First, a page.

Excluding foods. The exclusion of entire categories of commonly eaten foods like whole grains and dairy requires frequent label reading in the supermarket and in restaurants. It may also increase the risk of deficiencies such as calcium, vitamin D, and B vitamins, if these nutrients are not consistently eaten from the allowed foods or a vitamin supplement. For example, there are some nondairy calcium-rich foods that are absorbed well by the body such as collard and turnip greens or canned bone-in sardines and salmon, but you would have to eat five or more servings of these greens and fish bones daily to meet recommended calcium needs. (Note that some greens like spinach that are touted to be calcium-rich also contain oxalates and phytates that bind to calcium so very little is actually absorbed.) One small, short-term intervention study of healthy participants showed a 53% decrease from baseline in calcium intake after following a Paleo diet for three weeks.  Furthermore, the exclusion of whole grains can result in reduced consumption of beneficial nutrients such as fiber and thus may increase one’s risk for diabetes and heart disease.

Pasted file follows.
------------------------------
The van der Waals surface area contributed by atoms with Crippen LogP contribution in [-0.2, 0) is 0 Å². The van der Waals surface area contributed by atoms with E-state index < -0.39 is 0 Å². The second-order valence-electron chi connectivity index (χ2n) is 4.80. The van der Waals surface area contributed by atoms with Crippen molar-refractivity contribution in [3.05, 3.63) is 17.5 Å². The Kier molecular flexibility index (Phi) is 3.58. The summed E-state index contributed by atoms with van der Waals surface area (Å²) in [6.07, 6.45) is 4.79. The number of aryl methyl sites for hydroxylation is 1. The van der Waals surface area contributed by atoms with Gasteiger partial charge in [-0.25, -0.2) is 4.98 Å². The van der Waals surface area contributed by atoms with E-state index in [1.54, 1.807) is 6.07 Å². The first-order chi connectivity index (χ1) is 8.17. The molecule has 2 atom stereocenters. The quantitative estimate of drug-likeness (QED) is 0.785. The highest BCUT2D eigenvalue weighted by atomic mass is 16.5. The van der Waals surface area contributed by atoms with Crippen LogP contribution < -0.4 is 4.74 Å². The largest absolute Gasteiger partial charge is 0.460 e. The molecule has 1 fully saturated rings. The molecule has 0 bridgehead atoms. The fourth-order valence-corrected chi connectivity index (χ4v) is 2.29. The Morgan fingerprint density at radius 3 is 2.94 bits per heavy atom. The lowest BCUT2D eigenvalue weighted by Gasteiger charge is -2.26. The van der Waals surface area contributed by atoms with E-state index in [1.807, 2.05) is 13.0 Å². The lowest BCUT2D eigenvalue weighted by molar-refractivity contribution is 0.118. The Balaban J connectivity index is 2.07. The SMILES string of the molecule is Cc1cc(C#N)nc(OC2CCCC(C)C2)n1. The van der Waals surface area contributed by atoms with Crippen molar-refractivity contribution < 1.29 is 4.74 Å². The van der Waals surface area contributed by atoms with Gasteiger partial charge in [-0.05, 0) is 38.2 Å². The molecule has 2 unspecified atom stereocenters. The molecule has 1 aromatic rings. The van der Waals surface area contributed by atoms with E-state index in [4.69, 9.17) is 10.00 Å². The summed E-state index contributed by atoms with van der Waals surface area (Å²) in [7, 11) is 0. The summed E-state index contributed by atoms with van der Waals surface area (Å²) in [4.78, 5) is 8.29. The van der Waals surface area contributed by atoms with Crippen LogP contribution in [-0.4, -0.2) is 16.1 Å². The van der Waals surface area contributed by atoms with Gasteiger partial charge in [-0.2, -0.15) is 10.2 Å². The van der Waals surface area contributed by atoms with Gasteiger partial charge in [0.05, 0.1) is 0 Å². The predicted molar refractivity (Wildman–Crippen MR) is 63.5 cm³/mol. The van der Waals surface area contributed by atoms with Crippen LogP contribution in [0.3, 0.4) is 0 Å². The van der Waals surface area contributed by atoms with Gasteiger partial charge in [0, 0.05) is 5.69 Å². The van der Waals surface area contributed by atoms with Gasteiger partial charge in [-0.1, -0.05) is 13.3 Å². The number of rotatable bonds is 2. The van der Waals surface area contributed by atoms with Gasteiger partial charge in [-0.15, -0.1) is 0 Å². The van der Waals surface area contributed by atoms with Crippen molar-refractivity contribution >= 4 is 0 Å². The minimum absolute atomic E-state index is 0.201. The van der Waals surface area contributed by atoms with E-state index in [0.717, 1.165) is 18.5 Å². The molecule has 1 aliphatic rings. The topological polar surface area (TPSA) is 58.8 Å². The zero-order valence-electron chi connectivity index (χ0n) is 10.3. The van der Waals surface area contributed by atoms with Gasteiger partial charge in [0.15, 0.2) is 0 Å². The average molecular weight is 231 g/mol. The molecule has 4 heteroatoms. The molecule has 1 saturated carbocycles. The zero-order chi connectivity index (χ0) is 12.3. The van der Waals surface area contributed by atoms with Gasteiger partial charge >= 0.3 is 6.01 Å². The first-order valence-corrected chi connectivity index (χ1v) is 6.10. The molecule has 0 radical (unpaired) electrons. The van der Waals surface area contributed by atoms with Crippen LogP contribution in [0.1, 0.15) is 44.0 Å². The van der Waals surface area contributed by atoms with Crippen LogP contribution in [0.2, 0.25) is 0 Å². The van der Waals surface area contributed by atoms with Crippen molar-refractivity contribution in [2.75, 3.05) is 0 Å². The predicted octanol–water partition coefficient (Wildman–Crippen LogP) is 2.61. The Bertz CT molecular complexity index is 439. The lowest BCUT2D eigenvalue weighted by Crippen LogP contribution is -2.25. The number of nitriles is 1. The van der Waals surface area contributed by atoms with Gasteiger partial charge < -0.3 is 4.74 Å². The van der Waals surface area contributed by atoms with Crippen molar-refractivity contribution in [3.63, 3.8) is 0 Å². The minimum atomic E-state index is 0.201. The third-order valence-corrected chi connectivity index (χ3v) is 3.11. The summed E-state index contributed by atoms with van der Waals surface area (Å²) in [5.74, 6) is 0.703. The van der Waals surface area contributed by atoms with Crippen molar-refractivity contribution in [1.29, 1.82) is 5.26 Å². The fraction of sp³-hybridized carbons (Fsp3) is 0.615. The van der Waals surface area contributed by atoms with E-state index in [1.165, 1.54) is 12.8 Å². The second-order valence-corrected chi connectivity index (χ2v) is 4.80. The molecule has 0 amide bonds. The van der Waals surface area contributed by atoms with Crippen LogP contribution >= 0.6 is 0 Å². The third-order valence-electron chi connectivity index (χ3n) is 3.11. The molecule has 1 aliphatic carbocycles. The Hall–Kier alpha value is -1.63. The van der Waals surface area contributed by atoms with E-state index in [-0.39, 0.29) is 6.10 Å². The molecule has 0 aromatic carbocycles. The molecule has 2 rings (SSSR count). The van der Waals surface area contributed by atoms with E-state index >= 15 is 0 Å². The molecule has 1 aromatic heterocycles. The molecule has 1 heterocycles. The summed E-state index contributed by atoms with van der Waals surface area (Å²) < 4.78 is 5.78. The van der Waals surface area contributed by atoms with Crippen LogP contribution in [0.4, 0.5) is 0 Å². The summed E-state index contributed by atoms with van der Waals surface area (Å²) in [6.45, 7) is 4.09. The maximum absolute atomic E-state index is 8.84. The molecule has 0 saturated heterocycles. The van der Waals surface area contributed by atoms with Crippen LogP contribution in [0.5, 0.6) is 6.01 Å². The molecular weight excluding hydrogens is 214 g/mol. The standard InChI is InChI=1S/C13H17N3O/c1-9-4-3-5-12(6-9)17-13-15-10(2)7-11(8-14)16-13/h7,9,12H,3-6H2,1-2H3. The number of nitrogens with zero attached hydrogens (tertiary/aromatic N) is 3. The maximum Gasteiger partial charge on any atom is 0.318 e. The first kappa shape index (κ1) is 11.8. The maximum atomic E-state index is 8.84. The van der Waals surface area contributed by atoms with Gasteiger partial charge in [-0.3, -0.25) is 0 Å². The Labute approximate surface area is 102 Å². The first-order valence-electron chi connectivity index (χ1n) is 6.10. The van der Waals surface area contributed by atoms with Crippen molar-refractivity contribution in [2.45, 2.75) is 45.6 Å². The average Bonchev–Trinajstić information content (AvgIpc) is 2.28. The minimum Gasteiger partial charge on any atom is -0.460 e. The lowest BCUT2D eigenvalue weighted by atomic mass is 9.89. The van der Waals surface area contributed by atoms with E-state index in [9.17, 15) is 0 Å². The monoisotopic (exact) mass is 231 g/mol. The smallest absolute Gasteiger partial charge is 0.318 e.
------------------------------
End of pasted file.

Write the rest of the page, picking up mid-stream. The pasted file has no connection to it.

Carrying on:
I haven’t tried to make many low carb breads so I don’t have much of a basis for comparison. This bread is good if you don’t expect it to be like normal bread. It takes a bit of getting used to. It’s very dense and heavy, not light like my store-bought lower carb bread. My advice is to slice it as thinly as you can – I got 20 slices about 0.5 thick but thinner would be better. I’ve tried it with peanut butter and with homemade sugar-free strawberry jam, but I think it was best sliced thinly, toasted and used as crackers with ham, cheese, tomato etc.
Legumes are members of a large family of plants that have a seed or pod. This category includes all beans, peas, lentils, tofu and other soyfoods, and peanuts. Legumes are not allowed on paleo because of their high content of lectins and phytic acid. Similar to grains, this is a point of controversy in the scientific community. In fact, lots of research supports eating legumes as part of a healthy diet because they are low in fat and high in fiber, protein and iron.
Made this today, had a couple slices for a sandwich for lunch! My add-in spices was a Mediterranean spice blend that added a nice depth. I froze the rest for future sandwich cravings… thanks for an easy recipe with everything I have on hand! Oh, and I used 3/4 cup of dehydrated almond pulp from making milk, and 1/2 cup bob’s red mill gf flour instead of all almond flour!